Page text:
Before McKinsey & Company, Tim was Assistant Security Manager at the Metropolitan Museum of Art in New York where he managed projects and helped lead the Museum’s force of nearly 500 security guards that protect the multi-billion dollar art collection and ensure public safety.

Tim began his career in the US Air Force Special Operation Command where he conducted unconventional warfare operations around the world.

Tim holds a PhD in Computer Science as well as an MBA from Dartmouth College, and a BS in Computer Science from Michigan Tech.

Temperature sensors may be vulnerable in safety-critical systems

Recent THaW research has demonstrated that temperature control systems, particularly in sensitive devices like infant incubators or industrial thermal chambers, can be affected by (and thus manipulated by) electromagnetic waves. The team included Prof. Kevin Fu and Research Investigator Sara Rampazzi from THaW, and Prof. Xiali Hei and PhD student Yazhou Tu from the University of Louisiana at Lafayette.

The vulnerability is due to the weakness of analog sensing components. In particular, the change in the measured temperature is due to an unintended rectification effect in amplifiers induced by injecting specific electromagnetic interferences though their temperature sensors.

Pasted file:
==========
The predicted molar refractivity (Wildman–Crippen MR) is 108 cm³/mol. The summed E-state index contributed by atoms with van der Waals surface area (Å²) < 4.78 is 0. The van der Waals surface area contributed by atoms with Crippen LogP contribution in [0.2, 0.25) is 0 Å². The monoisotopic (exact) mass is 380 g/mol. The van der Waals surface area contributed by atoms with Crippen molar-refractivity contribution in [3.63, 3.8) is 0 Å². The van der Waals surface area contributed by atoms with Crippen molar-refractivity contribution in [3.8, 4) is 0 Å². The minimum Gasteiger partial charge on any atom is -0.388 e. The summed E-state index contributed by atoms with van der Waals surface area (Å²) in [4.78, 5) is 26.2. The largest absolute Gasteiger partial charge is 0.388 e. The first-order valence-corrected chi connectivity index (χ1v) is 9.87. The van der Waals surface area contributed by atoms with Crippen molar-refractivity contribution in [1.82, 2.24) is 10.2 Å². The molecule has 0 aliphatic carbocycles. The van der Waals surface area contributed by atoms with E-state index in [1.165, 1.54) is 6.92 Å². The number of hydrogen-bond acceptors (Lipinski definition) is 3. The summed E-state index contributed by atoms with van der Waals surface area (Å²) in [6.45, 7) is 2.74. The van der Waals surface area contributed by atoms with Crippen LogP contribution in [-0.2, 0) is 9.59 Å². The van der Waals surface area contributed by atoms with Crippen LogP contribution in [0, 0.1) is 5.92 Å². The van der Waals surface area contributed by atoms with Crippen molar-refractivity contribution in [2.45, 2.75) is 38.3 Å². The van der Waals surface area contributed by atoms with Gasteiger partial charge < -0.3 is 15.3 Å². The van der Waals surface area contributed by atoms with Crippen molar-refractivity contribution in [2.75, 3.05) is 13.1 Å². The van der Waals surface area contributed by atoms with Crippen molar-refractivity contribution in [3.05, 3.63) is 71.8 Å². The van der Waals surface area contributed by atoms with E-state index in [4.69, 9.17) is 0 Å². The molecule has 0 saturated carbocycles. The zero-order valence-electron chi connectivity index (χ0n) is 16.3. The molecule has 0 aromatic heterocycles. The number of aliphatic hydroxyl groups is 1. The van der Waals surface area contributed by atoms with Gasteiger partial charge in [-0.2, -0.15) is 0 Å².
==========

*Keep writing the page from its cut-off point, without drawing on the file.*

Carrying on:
The researchers demonstrate how it is possible remotely manipulate the temperature sensor measurements of critical devices, such as infant incubators, thermal chambers, and 3D printers. “In infant incubators for example, changing temperature sensor measurement can raise the risk of temperature-related health issues in infants, such as hyperthermia and hypothermia, which in turn can lead in extreme cases to hypoxia, and neurological complications.” Rampazzi says.

In a recent paper describing the attack method, the authors also describe a defense against the vulnerability, proposing a prototype of an analog anomaly detector to identify unintended interferences in the affected frequency range.

The paper was presented this month at the ACM Conference on Computer and Communications Security (CCS), and is available at DOI 10.1145/3319535.3354195.

Short video demos of the effect on an infant incubator are available on YouTube.